MNV is a genogroup V norovirus and so is related genetically and structurally to human noroviruses (genogroups I, II, and IV), and the well-established cell culture and reverse genetic systems allowed the functional significance of our structural data to be probed [24,25]. Using this system, we report the high-resolution solution structure of an infectious norovirus. Our cryo-EM reconstruction of wtMNV is strikingly different to the published apo structures of wtMNV [6,10]. Our structures show large changes in the positioning and orientation of P domain dimers relative to the S domains, as well as an approximately 10-Å difference in the distance between P and S domains [6,10]. These gross changes were consistent across all 3 of our independent reconstructions (discussed below). Importantly, the orientation and positioning of P domains in our reconstructions are consistent with all but two human norovirus VLPs [5,9].
Currently, the reasons for the differences between our wtMNV reconstruction and the previously published apo MNV structures are unclear. Given the flexible nature of the P domains demonstrated by our work, it is plausible that the 2 structures represent different functionally relevant MNV capsid conformations. These could have been induced experimentally (e.g., during virus purification, buffer conditions, or handling), and we cannot exclude subtle differences in the VP1 primary sequences (e.g., arising from mutation during passage), despite both starting with a CW1 strain of MNV-1 . Given the changing ionic composition of the environment that the virus is exposed to during endocytosis , these subtle experimental details may be of biological importance; e.g., it has been shown that Ca2+ and Mg2+ (included in the buffer used here but not in the buffers used by Katpally and colleagues or Sherman and colleagues) can enhance P domain–receptor interactions, with one suggested mechanism being stabilisation of the P domain [6,10,13]. In contrast, Zn2+ ions, which have been implicated in norovirus VLP stability , are absent in the buffer used in this study. We do not see any clear metal ion density in our reconstructions, although this analysis is complicated by the poor resolution at the extremities of the P domains.
Intriguingly, our apo structure is similar to the bile-salt–complexed MNV structures reported recently, despite the absence of bile salts in our sample . Notably, both GCDCA and TCA induced the collapse and rotation of P domains in line with our structure, but TCA was previously reported as failing to bind to MNV P domains . Sherman and colleagues suggest that the bile salts may be acting as kosmotropes, stabilising water–water interactions, which would in turn stabilise intramolecular interactions in VP1 . If this is the case, perhaps another component of the buffers used here may have also acted as a kosmotrope.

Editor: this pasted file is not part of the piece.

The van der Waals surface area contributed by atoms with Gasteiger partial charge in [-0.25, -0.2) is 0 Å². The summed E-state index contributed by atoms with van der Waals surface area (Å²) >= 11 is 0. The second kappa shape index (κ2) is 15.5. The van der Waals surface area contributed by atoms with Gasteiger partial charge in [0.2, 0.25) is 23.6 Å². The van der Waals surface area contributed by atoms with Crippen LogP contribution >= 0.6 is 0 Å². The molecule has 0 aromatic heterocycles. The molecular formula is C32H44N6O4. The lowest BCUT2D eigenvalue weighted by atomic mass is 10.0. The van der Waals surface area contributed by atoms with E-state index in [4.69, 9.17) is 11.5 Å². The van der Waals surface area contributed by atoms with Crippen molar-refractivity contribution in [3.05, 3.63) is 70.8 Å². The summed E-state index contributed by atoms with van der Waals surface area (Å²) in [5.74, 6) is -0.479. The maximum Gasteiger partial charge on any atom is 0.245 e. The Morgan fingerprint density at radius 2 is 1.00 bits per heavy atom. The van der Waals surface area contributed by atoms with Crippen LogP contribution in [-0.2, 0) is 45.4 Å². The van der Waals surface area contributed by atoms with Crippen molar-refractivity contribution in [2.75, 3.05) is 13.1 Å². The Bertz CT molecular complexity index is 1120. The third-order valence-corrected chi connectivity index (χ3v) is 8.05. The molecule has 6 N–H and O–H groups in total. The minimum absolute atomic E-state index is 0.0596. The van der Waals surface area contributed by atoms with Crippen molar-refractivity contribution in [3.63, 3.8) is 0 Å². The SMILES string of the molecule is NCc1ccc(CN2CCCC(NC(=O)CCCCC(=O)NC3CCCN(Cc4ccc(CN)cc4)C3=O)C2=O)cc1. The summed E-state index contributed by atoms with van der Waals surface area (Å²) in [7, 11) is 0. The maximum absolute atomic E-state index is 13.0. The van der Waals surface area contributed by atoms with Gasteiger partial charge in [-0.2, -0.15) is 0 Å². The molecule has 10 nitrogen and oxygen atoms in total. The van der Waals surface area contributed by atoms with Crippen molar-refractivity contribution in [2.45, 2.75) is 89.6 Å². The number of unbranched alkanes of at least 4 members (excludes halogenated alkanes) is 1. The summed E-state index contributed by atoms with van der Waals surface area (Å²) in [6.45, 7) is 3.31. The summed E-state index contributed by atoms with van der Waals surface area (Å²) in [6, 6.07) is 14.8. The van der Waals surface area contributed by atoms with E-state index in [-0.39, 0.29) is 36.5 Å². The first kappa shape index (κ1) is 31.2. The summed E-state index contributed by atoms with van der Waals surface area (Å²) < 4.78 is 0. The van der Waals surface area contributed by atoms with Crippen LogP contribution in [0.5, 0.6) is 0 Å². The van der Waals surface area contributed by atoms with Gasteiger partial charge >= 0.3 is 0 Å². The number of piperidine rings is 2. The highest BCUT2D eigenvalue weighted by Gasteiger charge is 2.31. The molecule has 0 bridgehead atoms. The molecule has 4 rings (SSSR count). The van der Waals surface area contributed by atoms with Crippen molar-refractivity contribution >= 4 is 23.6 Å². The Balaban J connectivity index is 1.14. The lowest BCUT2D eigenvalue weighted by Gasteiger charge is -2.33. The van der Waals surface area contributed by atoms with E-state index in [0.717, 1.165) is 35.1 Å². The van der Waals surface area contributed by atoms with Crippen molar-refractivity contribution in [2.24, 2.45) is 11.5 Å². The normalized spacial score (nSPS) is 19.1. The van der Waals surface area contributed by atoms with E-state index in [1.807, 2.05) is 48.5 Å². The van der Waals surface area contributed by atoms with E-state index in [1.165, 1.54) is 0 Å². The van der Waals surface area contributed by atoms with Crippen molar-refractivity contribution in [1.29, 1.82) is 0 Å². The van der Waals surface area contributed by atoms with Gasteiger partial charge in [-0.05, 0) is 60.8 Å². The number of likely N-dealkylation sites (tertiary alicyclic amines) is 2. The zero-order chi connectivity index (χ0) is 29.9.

The independent mobility of individual P domain dimers on the viral capsid surface that we have observed is striking. It has been hypothesised that P domain conformation may differ within an individual norovirus species . Here, we complement recent evidence from genogroup II norovirus VLPs and bile-salt–conjugated MNV [8,10] by providing direct structural evidence for such alternative morphologies within a single species as well as within individual norovirus particles. Using focussed 3D classification, we identified a remarkable diversity in P domain dimer positioning that was not coordinated over the capsid surface and was not equal between different quasiconformers, with CC-type dimers being less mobile than AB-type dimers. This contrasts with published data for 2 other caliciviruses, rabbit haemorrhagic disease virus and Tulane virus, in which CC-type dimers were shown to be more mobile [6,28]. Interestingly, it has previously been shown that a monoclonal antibody is able to bind to a site that is occluded in a human norovirus VLP structure, suggesting that alternate capsid morphologies are also likely to exist in human noroviruses .
We found a high degree of variability between the N-terminal regions of quasiequivalent VP1 subunits, corroborated by the structures of wtMNV in the presence of bile salts, which were published during the preparation of this manuscript . These differences could provide a mechanism to position other components of the virion such as VP2, VPg, or the genome. However, in line with other norovirus structures, we cannot locate VP2 in any of the structures reported here. Based on recent work with feline calicivirus, it has been proposed that VP2 may bind the capsid interior at a single icosahedral 3-fold axis . Whilst it has been shown through mutational analysis that VP1 N-termini are not required for coprecipitation with VP2 , the ability of VP1 N-termini to organise differently may provide an interface for ‘recognition’ of the 3-fold axis (formed by B- and C-type VP1 subunits) either directly or indirectly, e.g., VPg, which in turn guides VP2.
To support the hypothesis that P domains are mobile elements that can adopt multiple conformations, we induced conformational changes by thermal stress, generating intact noninfectious capsids (hiMNV). Cryo-EM studies on hiMNV revealed no gross morphological differences but weaker P domain density compared to wtMNV. In theory, weaker density may arise from ‘partial occupancy’ (i.e., inclusion of particles that have lost or denatured P domains in the final reconstruction) or be a result of increased P domain flexibility/mobility. In our data of hiMNV, several CC-type P-dimer focussed classes had poor-quality density, indicating that a subpopulation of dimers had denatured. However, we find no evidence to suggest that particles had lost P domains despite observing some small particles in raw micrographs from this data set (S1 Fig). Therefore, the weaker P domain density is more likely to be a result of increased P domain flexibility/mobility. This is supported by the assignment of most CC-type P dimers to focussed classes with good-quality density and that there were no P-domain–lacking capsids (S6 Fig). We speculate that increased P domain flexibility is detrimental to infectivity by changing the range of conformations sampled such that a conformation required for infection (e.g., for virus–receptor interactions) is inaccessible. In support of this idea, hiMNV had no ‘noncontacting’ P domain classes, suggesting heating had indeed changed the range of conformations that P domain dimers were able to adopt. However, we cannot rule out the possibility that other subtle changes within the unresolved regions of our map or the unresolved virion components (e.g., VP2 or VPg) contribute to virus inactivation.